Throughout the world, eggs are one of the most affordable, versatile, and nutrient dense foods. At times controversial, due to the cholesterol content, eggs are now considered an important part of a healthy diet when eaten in moderation. Eggs are an excellent source of protein and other essential nutrients including choline, which the brain and nervous system require for the regulation of mood, memory, and the formation of the membranes that surround the cells.
Consider these specific health benefits that come with including eggs, and egg whites, in your diet:
Brain Health: Eggs are considered a neuroprotective food. They contain vitamins and minerals that are necessary for the development and functioning of the nervous system and the brain.
Immunity Support: Eggs contain vitamin A, vitamin B-12, and selenium, which are all important to the health of the immune system.
Protein Power: The protein in eggs is a simple form that is important to maintaining and repairing body tissues, including muscle. Egg white and yolk are both rich sources of protein. About 13% of the edible part of an egg is protein.
Healthy Pregnancy: Eggs contain folate, which is a nutrient known to support the development of a baby and protect from potential birth defects. (The synthetic form of folate is folic acid, which is found in vitamins).
Healthy Eyes: Lutein and zeaxanthin are just two of the important nutrients found in eggs that help protect the eyes from macular degeneration.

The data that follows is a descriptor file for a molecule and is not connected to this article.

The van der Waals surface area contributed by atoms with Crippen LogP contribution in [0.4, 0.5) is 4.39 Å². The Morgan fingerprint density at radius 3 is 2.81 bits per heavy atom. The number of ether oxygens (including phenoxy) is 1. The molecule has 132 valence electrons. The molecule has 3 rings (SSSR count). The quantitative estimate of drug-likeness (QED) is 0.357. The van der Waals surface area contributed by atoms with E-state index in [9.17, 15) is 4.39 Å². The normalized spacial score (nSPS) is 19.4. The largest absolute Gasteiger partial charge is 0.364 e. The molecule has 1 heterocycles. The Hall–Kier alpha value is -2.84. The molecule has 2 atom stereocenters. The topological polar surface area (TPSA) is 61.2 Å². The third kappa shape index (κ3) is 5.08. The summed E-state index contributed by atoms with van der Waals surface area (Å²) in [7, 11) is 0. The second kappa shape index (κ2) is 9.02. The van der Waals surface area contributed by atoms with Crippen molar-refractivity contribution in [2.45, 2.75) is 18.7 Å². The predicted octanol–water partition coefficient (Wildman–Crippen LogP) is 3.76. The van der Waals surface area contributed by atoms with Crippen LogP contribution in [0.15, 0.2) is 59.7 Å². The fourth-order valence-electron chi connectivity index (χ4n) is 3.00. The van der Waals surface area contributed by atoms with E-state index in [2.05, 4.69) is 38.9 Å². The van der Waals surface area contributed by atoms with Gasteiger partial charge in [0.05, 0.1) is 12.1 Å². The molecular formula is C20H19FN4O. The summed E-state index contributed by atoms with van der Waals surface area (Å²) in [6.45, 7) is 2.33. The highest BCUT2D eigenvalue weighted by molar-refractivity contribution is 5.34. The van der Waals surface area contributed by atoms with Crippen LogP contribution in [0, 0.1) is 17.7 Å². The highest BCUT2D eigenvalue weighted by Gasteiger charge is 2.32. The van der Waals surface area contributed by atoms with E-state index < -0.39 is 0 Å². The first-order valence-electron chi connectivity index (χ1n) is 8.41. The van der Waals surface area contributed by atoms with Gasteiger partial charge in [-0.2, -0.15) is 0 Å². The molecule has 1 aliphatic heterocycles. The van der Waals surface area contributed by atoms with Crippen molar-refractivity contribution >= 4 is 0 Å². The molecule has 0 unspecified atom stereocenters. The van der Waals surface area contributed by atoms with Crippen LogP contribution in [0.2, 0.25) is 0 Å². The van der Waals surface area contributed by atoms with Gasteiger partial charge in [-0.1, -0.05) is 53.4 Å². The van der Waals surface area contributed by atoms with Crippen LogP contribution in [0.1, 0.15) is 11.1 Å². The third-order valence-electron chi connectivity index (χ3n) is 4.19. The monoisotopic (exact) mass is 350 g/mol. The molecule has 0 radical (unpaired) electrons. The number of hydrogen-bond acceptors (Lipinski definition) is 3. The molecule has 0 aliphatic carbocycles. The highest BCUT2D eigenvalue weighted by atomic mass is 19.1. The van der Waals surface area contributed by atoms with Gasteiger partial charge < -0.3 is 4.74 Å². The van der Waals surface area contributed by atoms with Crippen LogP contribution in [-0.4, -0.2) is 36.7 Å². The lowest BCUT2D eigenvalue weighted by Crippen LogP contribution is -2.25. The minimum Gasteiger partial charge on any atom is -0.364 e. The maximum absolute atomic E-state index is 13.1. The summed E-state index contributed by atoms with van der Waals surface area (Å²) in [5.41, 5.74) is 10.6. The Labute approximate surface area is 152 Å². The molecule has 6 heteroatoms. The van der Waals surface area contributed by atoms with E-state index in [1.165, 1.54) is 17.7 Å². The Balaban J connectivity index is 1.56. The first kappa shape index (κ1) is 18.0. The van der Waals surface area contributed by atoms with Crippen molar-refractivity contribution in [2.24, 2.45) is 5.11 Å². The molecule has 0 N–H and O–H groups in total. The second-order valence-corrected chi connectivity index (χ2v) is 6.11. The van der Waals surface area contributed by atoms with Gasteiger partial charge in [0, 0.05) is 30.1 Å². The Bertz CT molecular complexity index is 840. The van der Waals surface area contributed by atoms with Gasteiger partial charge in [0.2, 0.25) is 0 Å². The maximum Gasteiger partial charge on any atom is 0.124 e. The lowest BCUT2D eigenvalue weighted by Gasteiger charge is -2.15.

The Cholesterol Controversy
A medium egg contains about 162 mg of cholesterol. Nutrition science experts had once recommended limiting the intake of eggs (particularly the yolk) for this reason. However, researchers have not identified a definitive link between egg consumption and risk of heart disease. Additionally, consuming eggs raises the body’s level of HDL cholesterol, the type that is protective for the cardiovascular system, while lowering the “bad” LDL cholesterol.
Eggs can be boiled, scrambled, made sunny side up, used for quiche, souffles and many other types of dishes. They are also a staple ingredient for many types of recipes and most types of baking. Keep in mind that raw, undercooked, or out of date eggs can contain bacteria that enters through pores in the eggshell. Be sure to check the package date and cook eggs thoroughly.
If you have an egg allergy, or do not eat eggs, ask your naturopathic clinician to recommend alternatives. There are many egg alternatives on the market, such as JUST Egg or Egg Replacer. Your naturopath can suggest one that is right for you. You may also benefit from a visit with our nutritionist. Give us a call at 360.570.0401 to set up an appointment. Existing patients can also schedule online.
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HealthLIne.com “Everything You Need to Know about Eggs.” Accessed 13 Feb 2021: https://www.medicalnewstoday.com/articles/283659#benefits
Soliman, Ghada A. “Dietary Cholesterol and the Lack of Evidence in Cardiovascular Disease.” Nutrients vol. 10,6 780. 16 Jun. 2018, doi:10.3390/nu10060780
NIH Office of Dietary Supplements: “Choline.” Accessed 15 Feb 2021: https://ods.od.nih.gov/factsheets/Choline-Consumer/